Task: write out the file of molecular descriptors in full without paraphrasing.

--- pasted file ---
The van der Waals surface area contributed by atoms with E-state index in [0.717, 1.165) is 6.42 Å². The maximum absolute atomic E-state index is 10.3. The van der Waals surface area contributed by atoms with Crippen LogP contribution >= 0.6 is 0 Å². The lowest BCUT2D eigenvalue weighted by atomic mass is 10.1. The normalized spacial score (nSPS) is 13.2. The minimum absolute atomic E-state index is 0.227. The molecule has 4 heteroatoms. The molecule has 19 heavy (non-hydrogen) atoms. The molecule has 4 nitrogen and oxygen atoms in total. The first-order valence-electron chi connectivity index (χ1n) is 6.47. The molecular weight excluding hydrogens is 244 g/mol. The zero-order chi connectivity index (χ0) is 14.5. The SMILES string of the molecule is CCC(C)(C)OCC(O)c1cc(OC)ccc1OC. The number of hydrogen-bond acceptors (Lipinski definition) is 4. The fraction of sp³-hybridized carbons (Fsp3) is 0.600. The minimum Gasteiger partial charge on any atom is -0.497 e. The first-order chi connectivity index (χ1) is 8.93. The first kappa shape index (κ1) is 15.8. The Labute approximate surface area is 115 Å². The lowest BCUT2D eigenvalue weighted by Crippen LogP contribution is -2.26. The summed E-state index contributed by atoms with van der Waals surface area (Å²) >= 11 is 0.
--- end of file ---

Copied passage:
The van der Waals surface area contributed by atoms with E-state index in [0.717, 1.165) is 6.42 Å². The maximum absolute atomic E-state index is 10.3. The van der Waals surface area contributed by atoms with Crippen LogP contribution >= 0.6 is 0 Å². The lowest BCUT2D eigenvalue weighted by atomic mass is 10.1. The normalized spacial score (nSPS) is 13.2. The minimum absolute atomic E-state index is 0.227. The molecule has 4 heteroatoms. The molecule has 19 heavy (non-hydrogen) atoms. The molecule has 4 nitrogen and oxygen atoms in total. The first-order valence-electron chi connectivity index (χ1n) is 6.47. The molecular weight excluding hydrogens is 244 g/mol. The zero-order chi connectivity index (χ0) is 14.5. The SMILES string of the molecule is CCC(C)(C)OCC(O)c1cc(OC)ccc1OC. The number of hydrogen-bond acceptors (Lipinski definition) is 4. The fraction of sp³-hybridized carbons (Fsp3) is 0.600. The minimum Gasteiger partial charge on any atom is -0.497 e. The first-order chi connectivity index (χ1) is 8.93. The first kappa shape index (κ1) is 15.8. The Labute approximate surface area is 115 Å². The lowest BCUT2D eigenvalue weighted by Crippen LogP contribution is -2.26. The summed E-state index contributed by atoms with van der Waals surface area (Å²) >= 11 is 0.